Now here, so far as the reason may be addressed, my task is easy. It is only necessary to state, in the weighty words of the Apostle, that “ the things, which are seen, are temporal; but the things, which are not seen, are eternal.". It is only necessary to contrast the certain glory of the future world with the uncertain and often deceitful views of the present. In a mere appeal to the judgement, the conclusion in favour of the former forces itself irresistibly. Yet the present acts with a power so much more direct, and immediate gratification stifles the voice of reason so effectually, that it requires à great constraint upon the inclination ; nay, it requires a strength superior to our own, to assist us in assigning to these different objects their relative value, and to give them their due place in our hearts and affections. We must betake ourselves with humble and fervent supplication unto that Being, who puts into our minds good desires, that He will be graciously pleased to bring the same to good effect. We must heartily implore the aid of His Holy Spirit to direct our erring imaginations, improve our imperfect designs, confirm our good resolutions, and co-operate with us in our virtuous and unceasing struggles against “ the world and the flesh.”
a 2 Cor. iv, 18.
In reference however to the strong hold which present gratifications take upon our senses, I would observe that the Apostle's argument has a force in it, which greatly tends to lessen the difficulty, which is so often urged against complying with the dictates of reason and duty. Every man,” he observes, “ that striveth for the mastery, is temperate in all things.” The privations undergone by antient Heathens in their preparations for victory; or by Christians in pursuit of knowledge, or glory, or gain; are of the very kind that religion exacts. .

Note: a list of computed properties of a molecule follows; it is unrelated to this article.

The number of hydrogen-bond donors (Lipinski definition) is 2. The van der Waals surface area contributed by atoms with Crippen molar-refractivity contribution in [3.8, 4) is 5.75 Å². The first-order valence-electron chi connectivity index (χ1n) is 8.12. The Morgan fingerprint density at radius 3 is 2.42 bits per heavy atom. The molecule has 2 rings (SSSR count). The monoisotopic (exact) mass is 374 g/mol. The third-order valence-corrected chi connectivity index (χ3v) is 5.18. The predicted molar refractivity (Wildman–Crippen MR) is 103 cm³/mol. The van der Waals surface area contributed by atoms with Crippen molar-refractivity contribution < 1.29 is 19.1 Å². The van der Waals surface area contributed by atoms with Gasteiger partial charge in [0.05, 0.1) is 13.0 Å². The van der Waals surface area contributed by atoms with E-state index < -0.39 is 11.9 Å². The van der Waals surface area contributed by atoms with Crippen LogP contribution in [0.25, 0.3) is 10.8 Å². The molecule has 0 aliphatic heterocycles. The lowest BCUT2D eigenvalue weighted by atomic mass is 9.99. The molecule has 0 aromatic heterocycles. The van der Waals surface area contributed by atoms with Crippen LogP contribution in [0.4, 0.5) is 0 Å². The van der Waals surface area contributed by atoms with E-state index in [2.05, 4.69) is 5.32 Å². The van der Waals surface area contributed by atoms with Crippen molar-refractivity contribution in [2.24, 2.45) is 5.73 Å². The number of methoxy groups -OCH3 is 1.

We have here a direct proof, that it is practicable to do and to suffer what religion requires. Senseless then surely, as well as sinful, must be the conduct of those, who refuse to do for a great object, what they actually do for a less. The service of God is not so hard ; the duties He prescribes not so severe; the terms He imposes as the condition of His favour are not so unreasonable, as thoughtless or worldly-minded men may allege; because we see from almost daily experience that similar restraints are submitted to, similar privations, endured, for considerations less serious, and for objects less valuable, than such as the Gospel proposes to our meditation and our acceptance. This observation shews very clearly, that the struggle against present temptations is not so arduous, but